Ryan: It’s unbelievable, i actually asked when i was there on site a couple weeks ago if i could reserve a room yes and then they well they told me the minimum buy-in and i was just like ooohhh.

Linda: how much is it?

Ryan: uh a lot i’m not sure i’m allowed to say but they’ll release you can go on their website eventually and you’ll see it.

Linda: So it’s kind of like spending your kids inheritance to get in there.

Ryan: plus some well it depends how rich it depends you are i guess but for me it’d be like yeah it’s not going to happen.

Linda: so there’s one in newcastle as well?

Ryan: oh yeah there’s a new one that was built just down the road yeah.

Linda: I’ve heard that it’s really nice i’ve got friends that have got parents that are living in there.

Ryan: okay they go up so quick like it’s just there’s aged cares is getting propped up everywhere.

Linda: they’ve got like little clubs and swimming pools.

Ryan: oh yeah yeah absolutely.

Linda: So it’s like an aged care like residence in a building.

Ryan: yeah you know well that’s the idea is that they’re trying to get away from being put into like a home essentially like they’re trying to make it a community, keep the dignity try and make it as home like as possible some of the big age cares are now incorporating day care centres into their aged care homes just so like just so you can drop the kids off but they can go grandma can go see them and stuff like that yeah and it’s another revenue stream right um but yeah look always challenges um working with some great clients and you know we’re super excited about the opportunities we’re working with we’re going to see a lot more deployments of this stuff over this year.

Linda: well it’s exciting and it’s doing great stuff for them.

Ryan: yeah yeah well the good thing about it is is like we’ve got we can get university back studies and stuff into it which give us raw numbers actual numbers that are non-biased which are really important and then we just go from there we stick to what we know best and you know we develop the road map out of the technology to meet the needs of um the immediate needs and you know think about the future a little bit as well we have a bit of a saying internally called does it go to the moon i’ve lost count of how many times you you speak to clients around this stuff and there’s such a big divide between what ai can do now and what people think ai can do now and you know there’s we get asked some of the i mean they’re good questions they really are they’re funny questions but some of them you just go wow where did you even think of that you know we had we had i can’t remember who it was uh but they asked if the if the ai could start taking snapshots of you know grandma and grand dad when they’re walking around the home when they’re smiling and anytime it sees them smiling automatically send the parents or the children a photo saying hey look how happy your your mum is and i’m just like what are you what are you talking about like why is that benefit other than just saying that they’re so happy is it going to take a picture of all the times they’re crying and yelling yeah anyway listen digress.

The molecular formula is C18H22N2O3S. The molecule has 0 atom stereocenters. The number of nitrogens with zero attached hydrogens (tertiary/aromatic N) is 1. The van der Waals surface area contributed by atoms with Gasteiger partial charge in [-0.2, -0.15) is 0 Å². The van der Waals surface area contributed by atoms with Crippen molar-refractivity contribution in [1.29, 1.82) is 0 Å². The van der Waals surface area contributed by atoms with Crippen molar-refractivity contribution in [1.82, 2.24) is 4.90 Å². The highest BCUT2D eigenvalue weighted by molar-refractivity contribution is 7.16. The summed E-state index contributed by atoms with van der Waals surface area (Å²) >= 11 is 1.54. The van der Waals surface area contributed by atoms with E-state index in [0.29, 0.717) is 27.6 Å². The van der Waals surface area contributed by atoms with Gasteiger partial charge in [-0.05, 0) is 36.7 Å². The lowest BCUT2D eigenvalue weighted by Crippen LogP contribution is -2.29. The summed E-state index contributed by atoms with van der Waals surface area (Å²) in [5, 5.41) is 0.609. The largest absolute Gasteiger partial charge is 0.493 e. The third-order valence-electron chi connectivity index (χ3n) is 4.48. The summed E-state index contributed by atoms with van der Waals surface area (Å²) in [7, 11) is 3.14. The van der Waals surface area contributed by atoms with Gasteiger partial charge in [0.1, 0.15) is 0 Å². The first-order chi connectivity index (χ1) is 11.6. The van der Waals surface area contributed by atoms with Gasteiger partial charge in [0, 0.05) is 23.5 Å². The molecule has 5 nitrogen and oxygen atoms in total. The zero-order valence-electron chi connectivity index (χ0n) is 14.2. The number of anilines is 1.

Linda: that’s funny

Ryan: so that’s what we’re doing in the healthcare space yeah and i know that you’ve been you guys have been moving into other markets as well yeah so exciting yeah absolutely so i mean the same ai technology or the concept of ai is can be applied essentially anywhere so we’re finding that we are now so we’ve now essentially got two divisions we’ve got the enterprise division and the healthcare division healthcare is still a priority by all means only because our parent company which is i think you wanted to ask about that later but yeah for alpha life care.

Linda: yeah we’ll talk about that acquisition.

Ryan: yeah we’ll talk about that and see how that comes into it so it’s definitely a priority from that front to maintain um innovation with healthcare but all of a sudden we had all these opportunities keep popping up around the retail education space logistics pretty much we just call it enterprise because we’re covering every broad vertical.

Linda: and these solutions that you’re providing that come out of your rnd center in sydney or how is that all come about?

Ryan: yeah a bit yeah so we have a pretty clear we call it a playbook very clear playbook on how we bring clients in how we outreach how we get the the transition from the initial outreach to actually getting the technology into into their hands we are a big believer in like proof of concepts so we back our own technology in a way we back the technology it’s not all ours should i say some some of it is a partner-aligned stuff yeah but we definitely try to get the technology up and running in the in the customers facilities just let let the technology do the talking yeah there’s no point i’ll sit and go on sell sell sell and if it doesn’t come off you look like an idiot right so the technology’s at a point where it’s all cloud-based it’s edge-based technology we can just deploy pocs wherever we want yeah fantastic and it sells itself which is a night with us to work with some of australia’s largest asx listed companies.

Linda: yeah great so and so what do you can you talk to us about some of the innovation in the retail space.

Ryan: yeah sure so a lot of face recognition stuff happening and the reason being is because there are obviously a lot of problems with theft and compliance and shrinkage yes so without saying names i’m guarantee you’ve visited some of these stores at some point everyone has but they’re having i mean we’re talking national chains here with you know 400 200 300 400 plus stores australian-wide so you know they’ve got a central head office where a compliance team are dealing with you know theft and stuff the stories are quite aligned across all the big companies we’re working with yeah is that um it seems to me at the moment there’s a bit of a trend of like gangs happening where you’ve got a group of youngans these hipsters these days going into these stores they’re not hipsters they’re younguns going into these stores and um you know picking on a product or finding essentially loopholes in the way that they can steal items out of these stores and then applying it to other stores.